A press release issued late yesterday by Denver-based Quark Software caught my attention. It revealed that Quark has been acquired by Parallax Capital Partners, a software-focused private equity firm located in Laguna Hills, Calif., which has purchased more than 20 companies since 1999. The release stated that the new owners intend to help Quark accelerate the adoption of its “transformational content automation solutions” through organic growth and via acquisitions.
The release also included a quote from James Hale, managing partner at Parallax, who notes, “Quark is having a transformational impact within a wide range of industries, completely redefining how organizations create, manage, publish and deliver business-critical content. This is a company with outstanding talent and leadership, innovative technology and an acclaimed customer base. Parallax is looking forward to bringing its experience and expertise to help Quark take its enterprise content automation business to the next level.”
I had to step back for a second. As an editor involved in the magazine publishing and printing industries who was exposed to QuarkXPress software during the evolutionary days of desktop publishing throughout the 1980s and 1990s, Quark surely isn’t the “transformational” company that I recall.
In fact, from my perspective, Quark and the way that it lost its virtual monopoly with a reported 95% market share in the professional publishing space to a then-upstart Adobe InDesign alternative — that launched without much fanfare in 1999 — would serve as a great case study for the Harvard Business Review on everything a company can do wrong to alienate its customer base through a perceived “arrogance,” poor customer service/support, and software version upgrades that didn’t fall in line with the needs of the graphic designers and printers who used QuarkXPress.
Our magazine publishing and in-house graphic design operation, like so many, was a QuarkXPress user that transitioned over to InDesign several years ago largely for those reasons. I also heard several complaints, although admittedly anecdotal, about Quark’s poor, or even lack of, customer support that help lead to its market share loss.
In an insightful blog authored by Dave Girard in 2014, entitled “How QuarkXPress became a Mere Afterthought in Publishing,” he points to several of Quark’s shortcomings, including its failure to embrace and support the Apple Macintosh platform, despite knowing that graphic designers in the desktop publishing space prized their Mac computers (a loyal group that largely kept Apple going as a viable company during that time period.
Girard wrote: “Quark repeatedly failed to make OS X-native versions of XPress — spanning versions 4.1, 5, and 6 — but the company still asked for plenty of loot for the upgrades. With user frustration high with 2002’s Quark 5, [then]CEO Fred Ebrahimi salted the wounds by taunting users to switch to Windows if they didn’t like it, saying, ‘The Macintosh platform is shrinking.’ Ebrahimi suggested that anyone dissatisfied with Quark’s Mac commitment should ‘switch to something else.’ “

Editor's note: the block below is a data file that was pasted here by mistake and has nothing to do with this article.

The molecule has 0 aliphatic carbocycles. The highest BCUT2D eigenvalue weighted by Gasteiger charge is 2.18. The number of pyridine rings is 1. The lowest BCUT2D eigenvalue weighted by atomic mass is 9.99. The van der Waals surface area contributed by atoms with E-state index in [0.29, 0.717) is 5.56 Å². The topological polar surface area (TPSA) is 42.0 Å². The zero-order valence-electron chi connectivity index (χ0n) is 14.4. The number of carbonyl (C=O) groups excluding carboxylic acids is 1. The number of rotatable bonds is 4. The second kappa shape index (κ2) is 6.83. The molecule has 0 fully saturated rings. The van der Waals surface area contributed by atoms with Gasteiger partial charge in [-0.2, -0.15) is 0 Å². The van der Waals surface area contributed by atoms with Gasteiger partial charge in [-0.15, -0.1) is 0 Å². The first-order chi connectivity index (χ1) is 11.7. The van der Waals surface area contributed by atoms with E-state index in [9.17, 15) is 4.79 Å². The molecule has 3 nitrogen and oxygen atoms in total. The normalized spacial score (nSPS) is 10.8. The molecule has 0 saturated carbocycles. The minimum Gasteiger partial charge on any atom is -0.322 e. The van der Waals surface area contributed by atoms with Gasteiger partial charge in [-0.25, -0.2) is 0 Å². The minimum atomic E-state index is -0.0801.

And, as Girard points out, rabidly loyal Mac users weren’t about to switch to a Windows-based environment, so they switched to InDesign — in droves.
At the time, he also praised Adobe InDesign’s common-sense software development approach that didn’t just copycat QuarkXPress’ feature set, noting, “It made a program that was both for production nuts who needed to work efficiently and creatives who were shown how digital typography and layout was meant to be.”
Quark, as a company, isn’t dead in the water today, however. It is now focused on enterprise content automation solutions that enable organizations in industries such as finance, manufacturing, energy and government to deliver business-critical content to any format and any channel — mobile, print, Web, and more. Yesterday’s press release also touted how it was recently selected as a “Gartner Cool Vendor in Content Services” and a 2017 SIIA CODiE Award finalist for “Best Multi-Channel Publishing Platform.”
But Quark’s QuarkXPress software publishing business enterprise has almost become a mere footnote. I even found an offer on its website targeting existing Adobe Creative Cloud InDesign and Photoshop users “looking to escape the rental trap.” For $399 (regularly $849), you can purchase a perpetual license to own a version of Quark’s Mac/Windows-compatible QuarkXPress 2017 creative design and layout software. The perpetual license means the user actual owns, not rents, it, which can be upgraded to future versions.
Although it sounds like a good deal, it’s an offer that comes too little and too late. InDesign is now the de facto king of the hill. And I doubt very much that Adobe will let its software publishing franchise falter the way that Quark did several years ago.
I’d love to hear your opinions on the QuarkXPress vs. InDesign saga, as well as any personal experiences that you might have had as —I now assume — a former QuarkXPress user.
Mark Michelson is the Editor-in-Chief of Printing Impressions. Serving in this role since 1985, Michelson is an award-winning journalist and member of several industry honor societies. Reader feedback is always encouraged. Email email@example.com